New look up table:


This is just changing the lookup-table. You can see how the reflection is slightly darker in the new version, except that the edges are much brighter. Also, new version matches our reference image much better.

At high F0 values (and along the edges) the reflection appears to be the correct brightness to match the environment.

Alpha remapping

One thing to note is that in XLE, the same alpha remapping is used for IBL that is used for dynamic specular maps. Karis suggests using different remapping for IBL, explaining that the normal remapping produces edges that are too dark. It seems like we've discovered the true cause of the dark edges and the results seem to look fine for us with our normal remapping.

Also, since we're using the exact same specular equation as we use for dynamic lighting, the two will also match well.

Diffuse normalization

Previously, I had been assuming our texture pipeline had was premultiplying the "1/pi" diffuse normalization factor into the diffuse IBL texture. However, that turned out to be incorrect. I've compensated for now by adding this term into the shader. However, I would be ideal if we could take care of this during the texture processing step.

With this change (and the changes to specular brightness), the diffuse and specular are better matched. This is particularly important for surfaces that are partially metal and partially dielectric -- because the diffuse on the dielectric part must feel matched when compared to the specular on the metal part.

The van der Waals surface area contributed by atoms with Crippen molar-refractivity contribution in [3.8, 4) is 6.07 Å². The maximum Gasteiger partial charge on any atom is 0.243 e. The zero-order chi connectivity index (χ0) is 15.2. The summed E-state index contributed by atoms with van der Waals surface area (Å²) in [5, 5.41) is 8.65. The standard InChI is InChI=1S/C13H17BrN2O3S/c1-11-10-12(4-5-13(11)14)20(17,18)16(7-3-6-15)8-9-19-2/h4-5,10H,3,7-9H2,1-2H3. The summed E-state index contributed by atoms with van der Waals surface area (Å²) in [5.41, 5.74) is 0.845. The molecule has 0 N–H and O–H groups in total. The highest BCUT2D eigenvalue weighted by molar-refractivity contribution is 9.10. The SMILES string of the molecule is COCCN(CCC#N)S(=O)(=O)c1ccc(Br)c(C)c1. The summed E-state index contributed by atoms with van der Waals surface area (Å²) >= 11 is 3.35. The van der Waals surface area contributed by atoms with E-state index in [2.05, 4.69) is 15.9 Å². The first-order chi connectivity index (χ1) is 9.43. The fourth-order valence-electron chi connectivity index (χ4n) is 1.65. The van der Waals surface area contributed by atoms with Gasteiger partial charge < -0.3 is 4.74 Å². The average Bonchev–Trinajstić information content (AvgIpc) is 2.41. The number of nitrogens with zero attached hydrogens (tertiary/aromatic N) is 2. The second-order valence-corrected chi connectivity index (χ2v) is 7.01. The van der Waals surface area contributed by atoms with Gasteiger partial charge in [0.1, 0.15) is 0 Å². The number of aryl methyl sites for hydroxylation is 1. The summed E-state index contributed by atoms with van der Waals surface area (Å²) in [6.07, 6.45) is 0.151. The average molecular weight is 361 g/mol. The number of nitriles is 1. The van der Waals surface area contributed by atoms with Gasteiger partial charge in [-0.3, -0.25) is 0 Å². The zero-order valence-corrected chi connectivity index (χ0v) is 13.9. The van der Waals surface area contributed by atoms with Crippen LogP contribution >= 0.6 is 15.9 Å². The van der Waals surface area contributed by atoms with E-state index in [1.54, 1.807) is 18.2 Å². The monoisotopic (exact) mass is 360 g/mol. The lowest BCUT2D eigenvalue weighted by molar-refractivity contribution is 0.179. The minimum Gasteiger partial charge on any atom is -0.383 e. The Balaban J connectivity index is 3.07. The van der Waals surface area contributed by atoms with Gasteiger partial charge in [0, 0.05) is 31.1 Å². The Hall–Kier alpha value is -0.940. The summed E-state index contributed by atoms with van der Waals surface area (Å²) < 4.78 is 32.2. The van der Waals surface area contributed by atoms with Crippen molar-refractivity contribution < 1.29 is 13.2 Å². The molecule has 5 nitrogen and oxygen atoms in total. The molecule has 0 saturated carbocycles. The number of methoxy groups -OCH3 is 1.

Further research

Here are some more ideal for further improvements.

H vs N in G calculation

There is an interesting problem related to the use of the normal in the "G" part of the specular equation. Different sources actually feed different dot products into this equation:

  1. Some use N dot L and N dot V
  2. Others use H dot L and H dot V (where H is the half-vector or microfacet normal)

For our dynamic specular lights, we are using a single value for N and H, so the difference should be very subtle. But when sampling multiple microfacets, we are using many different values for H, with a constant N.

For example, when using the specular equation as a weight while filtering the cubemap, N dot L and N dot V are constant. So they will have no effect on the filtering.

Remember that "G" is the shadowing term. It drops off to zero around the extreme edges. So by using H dot L and H dot V, we could help reduce the effect of extreme samples.

Also, when building the split-term lookup table, N dot V is constant. So it has very little effect. It would be interesting experimenting with the other form in these cases.

On the other hand, in the dynamic specular equation H dot L and H dot V should be equal and very rarely low numbers. So, in that case, it may not make sense to use the half-vector.

Problems when NdotV is < .15f

Rough objects current tend to have a few pixels around the edges that have no reflection. It's isn't really visible in the dielectric case. But with metals (where there is no diffuse) it shows up as black and looks very strange.

The problem is related to how we're sampling the microfacet normals. As you can imagine, when normals are near perpendicular to view direction, sometimes the microfacet normal will end up pointing away from the view direction. When this happens, we can reject the sample (or calculate some value close to black). When the number of samples rejected is too high, we will end up with a result that is not accurate.

This tends to only affect a few pixels, but it's enough to pop out. We need some better solution around these edge parts.